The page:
measured in the frequency certain occupations are mentioned.
Although it does not rank them in economic importance,
certain shifts reflecting economic opportunities can be
seen: the decline in services, petty trade, rice cleaning,
and making of grain-based foods; the increase in own-grain
selling. The marked increase in crafts, despite their lower
returns, is due to broom making, easily done from materials
close at hand.


(Percentage Frequency of Mention of Certain Occupations)

Off Project On Project

Grain-basedi foods 19 15
Nut-based foods 13 12
Bean-based foods 5 6
Other foods 3 3
Crafts 14 23
Services 16 11
Petty trade 5 4
Own-grain selling 10 16
Rice cleaning 6 3
Crop trading 6 6
Other 3 2


Occupations per Woman
Occupations per Excluding Those with
Woman No Occupation

Off project
Chiromawa 1.8 2.1

On project
Kadawa 2.7 2.9
Yan Tomo 2.9 3.1

a n=227

That women's portfolios are also more mixed is shown in
Table 6. i Women living in the project area have taken up
more occupations, much of this a consequence of greater
demand for snack foods. We also find that there are fewer
women with no occupation than in the on-project villages:
the average for two on-project villages was 4.5 percent,

compared with 13 percent for the off-project village.
Moreover, from the beginning of the Yan Tomo survey in 1977
to the end in 1978, whereas 29.2 percent had given up a
full-time occupation, 52.3 percent had taken up at least one
occupation (34 percent took up one, 12 percent took up two,
and 6 percent took up three or more).

Estimates of incomes from snack making and petty
trading are difficult to make. Some activities are done at
one time; others are spread over days at the convenience of
producer or customer, with a portion consumed at home or by
children. The best estimates come from an intensive study
by Emmy Simmons in 1971 and 1972 in another area of
Hausaland. 34 Table 7 is a detailed comparison of the
economics of small- and large-scale production of groundnut
oil and presscake (Kuli Kuli). It demonstrates that the
value added per ton of groundnuts is greater for small-scale

The estimated return on investment of several
nonagricultural occupations was 10 to 40 percent. The daily
rates of return on some of these, and the hours worked, are
shown in Table 8. 3

In 1976, a study was made by Longhurst 36 in an area
of Hausaland where agricultural range rates are half those
on the KRP. Female wages for cotton picking were 26 kobo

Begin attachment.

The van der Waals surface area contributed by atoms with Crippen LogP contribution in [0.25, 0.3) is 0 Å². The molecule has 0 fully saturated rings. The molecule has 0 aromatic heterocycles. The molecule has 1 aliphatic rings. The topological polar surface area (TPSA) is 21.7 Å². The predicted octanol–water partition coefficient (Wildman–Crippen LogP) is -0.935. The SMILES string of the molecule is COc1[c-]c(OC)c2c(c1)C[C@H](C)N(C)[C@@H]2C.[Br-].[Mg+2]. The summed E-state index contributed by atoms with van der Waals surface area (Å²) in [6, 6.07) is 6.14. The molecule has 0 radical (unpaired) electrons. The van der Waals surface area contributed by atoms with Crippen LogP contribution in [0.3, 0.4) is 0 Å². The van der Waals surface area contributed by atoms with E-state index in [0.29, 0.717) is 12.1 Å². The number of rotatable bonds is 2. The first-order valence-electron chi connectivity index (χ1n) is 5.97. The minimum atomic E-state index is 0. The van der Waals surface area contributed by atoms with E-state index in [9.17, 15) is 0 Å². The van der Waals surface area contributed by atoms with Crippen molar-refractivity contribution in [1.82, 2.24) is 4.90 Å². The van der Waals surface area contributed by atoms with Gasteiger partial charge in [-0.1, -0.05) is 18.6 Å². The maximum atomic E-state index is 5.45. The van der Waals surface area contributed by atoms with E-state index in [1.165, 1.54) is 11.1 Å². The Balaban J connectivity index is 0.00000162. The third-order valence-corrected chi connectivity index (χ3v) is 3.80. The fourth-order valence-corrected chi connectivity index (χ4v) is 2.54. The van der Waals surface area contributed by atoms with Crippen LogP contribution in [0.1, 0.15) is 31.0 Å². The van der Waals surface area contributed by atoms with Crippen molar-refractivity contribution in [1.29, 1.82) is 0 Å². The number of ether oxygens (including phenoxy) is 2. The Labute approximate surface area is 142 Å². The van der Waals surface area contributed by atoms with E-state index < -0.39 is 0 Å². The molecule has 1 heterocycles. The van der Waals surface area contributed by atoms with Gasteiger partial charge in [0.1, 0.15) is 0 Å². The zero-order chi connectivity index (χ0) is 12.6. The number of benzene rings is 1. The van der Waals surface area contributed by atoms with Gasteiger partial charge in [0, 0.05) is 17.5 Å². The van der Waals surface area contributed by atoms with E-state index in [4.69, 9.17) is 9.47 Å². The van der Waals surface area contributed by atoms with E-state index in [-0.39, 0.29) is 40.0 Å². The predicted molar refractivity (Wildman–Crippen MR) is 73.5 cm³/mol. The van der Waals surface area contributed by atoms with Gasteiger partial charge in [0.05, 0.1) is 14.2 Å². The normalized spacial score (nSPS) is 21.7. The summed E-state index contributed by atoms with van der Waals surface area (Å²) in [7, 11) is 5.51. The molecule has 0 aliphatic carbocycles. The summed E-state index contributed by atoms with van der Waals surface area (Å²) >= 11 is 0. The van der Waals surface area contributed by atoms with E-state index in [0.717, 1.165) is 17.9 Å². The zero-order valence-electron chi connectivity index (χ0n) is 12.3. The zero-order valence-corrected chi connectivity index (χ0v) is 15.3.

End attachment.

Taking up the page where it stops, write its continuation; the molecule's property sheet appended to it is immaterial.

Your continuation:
per day, for planting, 16 kobo per day. Daily returns from
fura making were estimated to be 15 kobo and from kuli
making 94 kobo. His figures indicate that returns from
snack making equal or exceed those from agricultural labor.


Small-Scale Large-Scale
Low Technology High Technology
Producers Producers

Cost of groundnuts per ton

Amount of oil per ton

Amount of presscake per ton



Sales value of oil produced
per ton of groundnuts
Sales value of presscake produced
produced per ton of groundnuts
Total sales value of the products
from a purchased ton of
Value addedper ton of groundnuts
Number of people associated with
processing of a ton of
Cost of capital equipment to
process one ton per day
Recurrent (variable) costs for
machines to process one ton
Other recurrent costs
Amount paid in wages/profits
for processing one ton
Retail price of ton of oil
in Zaria, April 1973















Not available

Not available
Not available

Less than 10.80


Source: E. Simmons "The Economics of Consumer-oriented
Food-processing Technology in Northern Nigeria." Samaru
Agricultural Newsletter, Vol. 15, No. 2, pp. 56-72.


Kobo Length of Day (hours)
Fura (millet-paste balls) 20.5 5-6
Koko and kuna (gruel drinks) 7.7 3-4
Dan wake (dumplings) 1.9 3-4
Kosai (fried beancakes) 29.5 5
Alele (steamed beancakes) 14.2 5-6
Kuli (groundnut oil extraction) 47.9 5-6

Source: summarized from Simmons (1976).

In this study, estimates were made in Yan Tomo of
various hourly rates of return.

Egg boiling 96 kobo
Barbara nut boiling 80 kobo
Tuwo (stiff porridge) making 80 kobo
Dehusking rice N1.00
Kuli cakes and oil
processing from groundnuts N1.10

These are higher than those reported by Simmons
because of time passed and inflation. They are also higher
than those of Longhurst, reflecting the higher agricultural
wages of the project. The overall picture gained from KRP
women's own estimate and choices is that, as in the area
studied by Longhurst, practically all snack making and petty
trading was giving higher rates of return than farm work.
With the increased number of such occupations taken up by